The cryptocurrency industry was brimming with news of increased institutional investment at the start of 2021, and this remains largely true. Despite reports of increased outflows from institutional investors, net inflows remain extremely positive. Furthermore, while Bitcoin (BTC) appears to be the preferred investment for liquidations, institutional investment in Ethereum (ETH) has never been stronger.
Large-scale investors are flocking to the crypto train, from Wall Street hedge funds to major banks. Bitcoin’s drop from its all-time high of $65,000 raised concerns among cryptocurrency investors, but this may be changing as its price has begun to recover.
BTC accounts for more than 44% of the total $2 trillion digital asset market capitalization, while Ethereum accounts for around 18%. According to blockchain data analytics firm CoinMetrics, the number of addresses holding more than 1,000 BTC fell to around 2,100 in May from 2,500 in February. Most indicators, however, point to institutions increasing their overall holdings.
“There is no doubt that institutional investors have a long-term bullish approach to crypto, and Bitcoin in particular,” says Nikita Ovchinnik, chief business development officer of the decentralized platform 1inch Network. Long term, he also stated that the primary barrier for institutions would be the technology itself.
“Due to its architecture, DLT operates in a distinct manner that differs from traditional IT and financial product infrastructure. It would almost certainly necessitate some changes and updates in order to incorporate more entities into the crypto ecosystem.” He went on to say:
“The number of institutional investors with crypto exposure has increased dramatically in the last year, and they did not come for short-term gains.”
Over the last few months, international investment banks and financial services firms such as Morgan Stanley, BlackRock, Goldman Sachs, and JP Morgan have all launched Bitcoin-related services and funds. After reaching a high of $40 billion in April, the Grayscale Bitcoin Trust, one of the largest institutional investors in the space, reported that its total assets under management fell to $20 billion in July before rising to nearly $41 billion during the recent rally.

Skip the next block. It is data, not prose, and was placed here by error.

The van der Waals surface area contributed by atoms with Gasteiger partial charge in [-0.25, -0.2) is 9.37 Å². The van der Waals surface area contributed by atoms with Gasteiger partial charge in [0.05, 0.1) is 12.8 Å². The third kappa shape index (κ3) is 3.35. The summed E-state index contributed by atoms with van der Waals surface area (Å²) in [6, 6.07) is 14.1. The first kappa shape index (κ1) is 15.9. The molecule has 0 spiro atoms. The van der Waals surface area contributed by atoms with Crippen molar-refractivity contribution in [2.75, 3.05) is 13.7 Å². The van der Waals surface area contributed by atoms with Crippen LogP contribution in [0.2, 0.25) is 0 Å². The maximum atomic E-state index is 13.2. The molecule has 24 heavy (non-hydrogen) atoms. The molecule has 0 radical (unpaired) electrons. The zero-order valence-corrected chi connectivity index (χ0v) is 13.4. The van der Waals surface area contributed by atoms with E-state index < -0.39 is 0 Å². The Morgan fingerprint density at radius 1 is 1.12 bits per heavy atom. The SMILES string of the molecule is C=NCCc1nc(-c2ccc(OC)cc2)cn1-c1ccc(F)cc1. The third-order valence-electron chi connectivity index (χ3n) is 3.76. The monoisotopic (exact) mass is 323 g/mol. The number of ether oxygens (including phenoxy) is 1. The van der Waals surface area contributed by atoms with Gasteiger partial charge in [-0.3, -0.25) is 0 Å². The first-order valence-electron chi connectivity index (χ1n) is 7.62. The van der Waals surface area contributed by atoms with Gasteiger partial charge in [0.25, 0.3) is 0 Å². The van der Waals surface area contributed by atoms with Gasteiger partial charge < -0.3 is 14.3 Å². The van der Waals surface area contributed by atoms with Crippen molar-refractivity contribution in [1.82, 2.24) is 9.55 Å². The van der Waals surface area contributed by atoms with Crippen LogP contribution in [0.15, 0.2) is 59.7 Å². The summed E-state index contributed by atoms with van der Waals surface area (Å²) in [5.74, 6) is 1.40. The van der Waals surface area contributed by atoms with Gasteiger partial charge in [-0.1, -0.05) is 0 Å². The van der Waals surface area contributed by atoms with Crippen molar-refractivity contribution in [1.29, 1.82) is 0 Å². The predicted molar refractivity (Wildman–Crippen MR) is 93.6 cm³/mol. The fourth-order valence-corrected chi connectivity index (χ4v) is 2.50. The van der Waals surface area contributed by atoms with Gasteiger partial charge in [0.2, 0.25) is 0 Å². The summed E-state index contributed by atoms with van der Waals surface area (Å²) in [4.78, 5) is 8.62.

There are enough reasons for traditional investors to be hesitant to enter the market, including fears of a regulatory crackdown on digital asset exchanges and service providers, as well as China’s stance on Bitcoin trading and mining. However, the recent push above the psychological level of $40,000 may be a sign that sentiment is improving. The real question is what the institutions will do next.
ETH and the flow
The rising inflation rate of the US dollar has been one of the main reasons investors have flocked to Bitcoin over the last two years. In the midst of the ongoing COVID-19 crisis, the US Federal Reserve has printed trillions of dollars in the form of stimulus checks, prompting concerned investors to look for other places to park their money.
Bitcoin reported its sixth consecutive week of institutional outflows in mid-August, with over $22 million in liquidations in a single week. This is the digital asset’s longest period of outflows since 2018. Nonetheless, total assets under management for digital asset investment products increased 10% in the same week, owing primarily to price appreciation.
Multi-asset products, on the other hand, appear to be less uncertain in their direction, with institutional investors increasing their holdings by $7.5 million and attracting nearly $12 million in inflows over the last month. In comparison, Bitcoin funds have made nearly $68 million in profit during the same time period.
All of this suggests that institutions are diversifying their holdings beyond Bitcoin, with altcoins such as Ethereum, Cardano (ADA), and Binance Coin (BNB) seeing increased inflows. While Bitcoin outflows are higher than ever, institutional investments in digital assets are higher than ever this year.
“The undeniable pattern is that institutional interest and participation in the field continues to rise,” said Jack Tao, CEO of Phemex, a Singapore-based cryptocurrency exchange, in an interview with us, adding, “This is despite the periods of high volatility that crypto veterans are used to but may be undesirable to traditional investors.”
He also stated that the DeFi space is still in its early stages of adoption, and that while some technologies and applications are already in place, we are only seeing the tip of the iceberg. “Smart institutional investors can sense the change coming and want to position themselves squarely as beneficiaries for what’s to come,” he said, adding that “the final use cases that blockchain will address have yet to be imagined.”